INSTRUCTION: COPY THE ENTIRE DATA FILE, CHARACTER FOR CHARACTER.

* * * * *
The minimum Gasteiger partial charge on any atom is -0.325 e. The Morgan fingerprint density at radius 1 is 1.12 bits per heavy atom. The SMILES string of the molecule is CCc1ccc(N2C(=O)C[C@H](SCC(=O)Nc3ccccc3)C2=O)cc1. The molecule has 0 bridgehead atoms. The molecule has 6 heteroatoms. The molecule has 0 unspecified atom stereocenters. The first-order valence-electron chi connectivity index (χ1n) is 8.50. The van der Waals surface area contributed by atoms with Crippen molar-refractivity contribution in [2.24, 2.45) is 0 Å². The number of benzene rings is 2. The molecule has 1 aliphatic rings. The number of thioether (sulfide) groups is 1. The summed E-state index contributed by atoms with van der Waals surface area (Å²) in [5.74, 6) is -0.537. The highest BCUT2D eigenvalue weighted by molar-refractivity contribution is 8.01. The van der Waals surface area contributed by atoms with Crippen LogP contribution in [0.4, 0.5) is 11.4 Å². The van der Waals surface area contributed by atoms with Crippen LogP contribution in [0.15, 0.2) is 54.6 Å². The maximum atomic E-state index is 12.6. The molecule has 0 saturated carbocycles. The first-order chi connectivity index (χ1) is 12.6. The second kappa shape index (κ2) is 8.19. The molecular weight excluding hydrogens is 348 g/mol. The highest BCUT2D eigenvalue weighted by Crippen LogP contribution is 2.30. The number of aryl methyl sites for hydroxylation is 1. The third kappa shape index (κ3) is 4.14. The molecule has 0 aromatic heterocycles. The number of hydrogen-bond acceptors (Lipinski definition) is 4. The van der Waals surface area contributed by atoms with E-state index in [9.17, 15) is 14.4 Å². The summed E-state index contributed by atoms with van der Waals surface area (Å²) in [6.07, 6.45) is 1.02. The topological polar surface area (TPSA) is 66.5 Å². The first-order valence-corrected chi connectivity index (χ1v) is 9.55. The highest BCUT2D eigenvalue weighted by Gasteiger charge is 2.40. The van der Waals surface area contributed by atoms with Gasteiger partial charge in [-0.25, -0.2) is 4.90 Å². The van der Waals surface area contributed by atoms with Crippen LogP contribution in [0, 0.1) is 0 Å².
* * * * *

The minimum Gasteiger partial charge on any atom is -0.325 e. The Morgan fingerprint density at radius 1 is 1.12 bits per heavy atom. The SMILES string of the molecule is CCc1ccc(N2C(=O)C[C@H](SCC(=O)Nc3ccccc3)C2=O)cc1. The molecule has 0 bridgehead atoms. The molecule has 6 heteroatoms. The molecule has 0 unspecified atom stereocenters. The first-order valence-electron chi connectivity index (χ1n) is 8.50. The van der Waals surface area contributed by atoms with Crippen molar-refractivity contribution in [2.24, 2.45) is 0 Å². The number of benzene rings is 2. The molecule has 1 aliphatic rings. The number of thioether (sulfide) groups is 1. The summed E-state index contributed by atoms with van der Waals surface area (Å²) in [5.74, 6) is -0.537. The highest BCUT2D eigenvalue weighted by molar-refractivity contribution is 8.01. The van der Waals surface area contributed by atoms with Crippen LogP contribution in [0.4, 0.5) is 11.4 Å². The van der Waals surface area contributed by atoms with Crippen LogP contribution in [0.15, 0.2) is 54.6 Å². The maximum atomic E-state index is 12.6. The molecule has 0 saturated carbocycles. The first-order chi connectivity index (χ1) is 12.6. The second kappa shape index (κ2) is 8.19. The molecular weight excluding hydrogens is 348 g/mol. The highest BCUT2D eigenvalue weighted by Crippen LogP contribution is 2.30. The number of aryl methyl sites for hydroxylation is 1. The third kappa shape index (κ3) is 4.14. The molecule has 0 aromatic heterocycles. The number of hydrogen-bond acceptors (Lipinski definition) is 4. The van der Waals surface area contributed by atoms with E-state index in [9.17, 15) is 14.4 Å². The summed E-state index contributed by atoms with van der Waals surface area (Å²) in [6.07, 6.45) is 1.02. The topological polar surface area (TPSA) is 66.5 Å². The first-order valence-corrected chi connectivity index (χ1v) is 9.55. The highest BCUT2D eigenvalue weighted by Gasteiger charge is 2.40. The van der Waals surface area contributed by atoms with Gasteiger partial charge in [-0.25, -0.2) is 4.90 Å². The van der Waals surface area contributed by atoms with Crippen LogP contribution in [0, 0.1) is 0 Å².